Meanwhile, loads of friends raved about the musical, proclaiming Hamilton “amazing” and a “work of genius”. We played the cast recording in the background once while sewing a cosplay for a convention, but I didn't pay attention. I remember not hating it but not feeling particularly impressed. At a party, friends played it and sang along and again, I was not impressed.

 My dad and I are season subscribers to the Hippodrome Theatre in Baltimore and have been for over ten years. Subscribers had first dibs on Hamilton's tickets, and I insisted that whether or not my dad wanted to go (he didn't), I wasn't going to miss out on my only chance – skeptical as I was – to see this show. So, we got the tickets and the show was the last of the 2018-2019 season, capping off an excellent year with the most anticipated event the Hippodrome probably has ever seen.

 I decided to take a friend who had wanted to see it for years and knew the music well, but never thought she'd have the chance to see it live. And then there was me – a regular Broadway theatre-goer. I knew all the inside jokes, from “I'm in the room where it happens!” and “I'm not throwing away my shot” to “young, scrappy, and hungry” and “work, work!”. I knew of the iconic Schuyler sisters’ pose. I didn't know the story or any of the songs – only song titles.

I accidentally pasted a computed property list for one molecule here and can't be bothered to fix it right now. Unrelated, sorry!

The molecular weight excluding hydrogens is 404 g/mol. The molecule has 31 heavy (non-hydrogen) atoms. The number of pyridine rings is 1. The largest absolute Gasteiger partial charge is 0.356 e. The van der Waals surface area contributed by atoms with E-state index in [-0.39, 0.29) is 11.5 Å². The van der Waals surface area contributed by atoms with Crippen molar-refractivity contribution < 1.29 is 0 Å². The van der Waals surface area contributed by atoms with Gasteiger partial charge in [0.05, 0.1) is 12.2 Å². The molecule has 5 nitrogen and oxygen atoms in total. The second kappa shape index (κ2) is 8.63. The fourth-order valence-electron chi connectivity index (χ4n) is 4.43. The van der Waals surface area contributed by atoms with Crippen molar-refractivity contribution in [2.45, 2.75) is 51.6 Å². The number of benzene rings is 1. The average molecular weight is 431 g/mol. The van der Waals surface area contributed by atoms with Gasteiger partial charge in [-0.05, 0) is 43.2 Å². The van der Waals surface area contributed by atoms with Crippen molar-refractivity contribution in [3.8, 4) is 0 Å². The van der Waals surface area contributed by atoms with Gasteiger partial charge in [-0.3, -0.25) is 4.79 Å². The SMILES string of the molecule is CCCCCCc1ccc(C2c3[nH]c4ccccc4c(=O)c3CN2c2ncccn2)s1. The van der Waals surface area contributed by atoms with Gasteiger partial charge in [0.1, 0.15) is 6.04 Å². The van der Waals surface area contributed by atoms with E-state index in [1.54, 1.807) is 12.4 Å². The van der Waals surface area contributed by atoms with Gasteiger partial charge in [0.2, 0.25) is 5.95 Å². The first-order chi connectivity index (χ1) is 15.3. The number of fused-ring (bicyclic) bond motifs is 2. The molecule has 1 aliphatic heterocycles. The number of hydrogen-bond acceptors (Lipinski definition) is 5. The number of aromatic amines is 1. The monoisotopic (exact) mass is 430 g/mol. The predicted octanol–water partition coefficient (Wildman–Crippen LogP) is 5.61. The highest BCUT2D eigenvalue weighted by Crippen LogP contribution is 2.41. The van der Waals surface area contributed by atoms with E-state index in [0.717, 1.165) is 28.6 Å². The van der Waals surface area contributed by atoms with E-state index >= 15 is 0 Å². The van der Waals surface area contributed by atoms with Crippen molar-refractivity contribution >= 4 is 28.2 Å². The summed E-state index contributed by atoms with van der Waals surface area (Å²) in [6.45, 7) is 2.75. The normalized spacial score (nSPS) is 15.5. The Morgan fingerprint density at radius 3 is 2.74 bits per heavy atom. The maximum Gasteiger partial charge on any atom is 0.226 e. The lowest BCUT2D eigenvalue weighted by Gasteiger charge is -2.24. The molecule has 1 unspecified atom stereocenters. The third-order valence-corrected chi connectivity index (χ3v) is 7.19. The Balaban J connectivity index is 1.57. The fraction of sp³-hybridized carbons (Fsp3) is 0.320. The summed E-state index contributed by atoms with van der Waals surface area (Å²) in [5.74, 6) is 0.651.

I went in blind and I was blind-sided. The energy in the Saturday matinee audience was electric. They knew it all too. The cast carried themselves like they know they're involved with something special. I sat back and let Hamilton happen to me.

 I listened to each line, each rhyme, then suddenly found myself enjoying the rap, the rhythms, the internal rhymes that stayed true to the history of America, but made it modern and accessible to a current, young audience. I watched a group of incredibly talented people of color play the [old, white] men who founded our country and found that it told the story in a fresh way. But isn't that the idea? To make history more interesting, make it seem more impactful to modern, diverse audiences. This is what our population looks like now, with people of color and immigrants able to make history as much as the old white men in the history books.